Latest News
Ambulance Service is Saving More Lives
Friday 28 August 2015
658 out of hospital cardiac arrest lives saved

The Scottish Ambulance Service is saving more lives by developing clinical skills and treatment, refining triage and enhancing integrated care pathways.

Speaking at the Service’s Annual Public Review today, David Garbutt, Chairman of the Scottish Ambulance Service said:
...

read more

Latest News
Nominate Your Ambulance Hero
Tuesday 18 August 2015

Members of the public are being asked to take part in the Scottish Ambulance Service annual staff and volunteer recognition awards by nominating anyone that they think deserves recognition for their commitment to patient care.

The awards recognise the high levels of dedication and professionalism shown by Service staff and volunteers....

read more

Latest News
Annual Review
Friday 24 July 2015
This year the Scottish Ambulance service Annual Review will be held on 28 August at the Beardmore Hotel and Conference Centre, Clydebank, Glasgow.  We welcome members of the public, patients and their carers to attend and hear discussion from the Service on its performance over the last year.

Find out more
Latest News
New Air Ambulance Helicopters will Enhance Patient Care
Friday 26 June 2015

The Scottish Ambulance Service will operate one of the most advanced publicly funded air ambulance services in the world after taking delivery of two new purpose built helicopters that are due to replace existing aircraft next month.

The two new Airbus H145 aircraft will replace the current EC135 helicopters which have been in service sin...

read more

 
Calling 999
 

When to call 999

You should always call 999 if someone is seriously injured or their life is at risk

Some examples of medical emergencies include:

  • chest pain;
  • breathing difficulty;
  • unconsciousness;
  • severe loss of blood;
  • severe burns or scalds;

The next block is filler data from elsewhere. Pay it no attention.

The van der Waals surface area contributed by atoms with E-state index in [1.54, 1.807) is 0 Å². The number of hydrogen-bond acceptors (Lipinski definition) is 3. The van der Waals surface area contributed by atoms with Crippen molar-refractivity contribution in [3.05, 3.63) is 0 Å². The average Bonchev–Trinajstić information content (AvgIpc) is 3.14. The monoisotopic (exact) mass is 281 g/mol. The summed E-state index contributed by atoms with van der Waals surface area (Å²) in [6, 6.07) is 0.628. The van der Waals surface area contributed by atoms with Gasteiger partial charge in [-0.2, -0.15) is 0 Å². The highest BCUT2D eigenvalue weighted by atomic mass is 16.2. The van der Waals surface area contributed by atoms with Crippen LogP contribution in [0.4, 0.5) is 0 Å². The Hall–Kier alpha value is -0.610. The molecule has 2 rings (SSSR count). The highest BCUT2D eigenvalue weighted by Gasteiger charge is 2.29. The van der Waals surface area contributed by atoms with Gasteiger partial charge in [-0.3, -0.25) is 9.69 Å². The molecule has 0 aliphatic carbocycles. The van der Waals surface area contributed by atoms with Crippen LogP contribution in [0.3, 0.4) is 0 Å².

• fitting or concussion;
  • drowning;
  • severe allergic reactions;
  • choking;
  • a child with sudden unexpected symptoms.

If it is not a life threatening of serious emergency you should consider other options before dialling 999.
These could include:

[-] hide
 

When you call us

When you call 999 an operator will ask which emergency service you need. If it’s a medical emergency, ask for the ambulance service and you will be put through to one of our call takers.

What information will I need?

You will be asked to provide the following information:

  • the address where you are, including postcode, if possible;
  • the phone number that you are calling from;
  • what has happened.

As soon as we know where you are, help will be on its way to you.

You will also be asked to give some additional information such as:

  • the patient’s age, sex and medical history;
  • whether the patient is conscious, breathing and if there is any bleeding or chest pain;
  • details of the injury and how it happened.

Answering these questions does not delay the response, but helps us to give you important first aid advice while the ambulance is on its way.

The extra information also helps to make sure that we send the most appropriate help to you.

What can I do before help arrives?

Before the ambulance arrives, you can help us by doing the following:

  • if you are outside, stay with the patient until help arrives;
  • call us back if the patient’s condition worsens;
  • call us again if your location changes;
  • if you are calling from home or work, ask someone to open the doors and signal to ambulance staff where they are needed;
  • lock away any family pets;
  • if you can, write down the patient’s GP details and collect any medication that they are taking;
  • tell us if the patient has any allergies;
  • stay calm – our staff are there to help. Violence or threatening behaviour will not be tolerated and could delay getting help to the patient.

How can I be prepared for an emergency?

There are things that you can do today to help us in the future: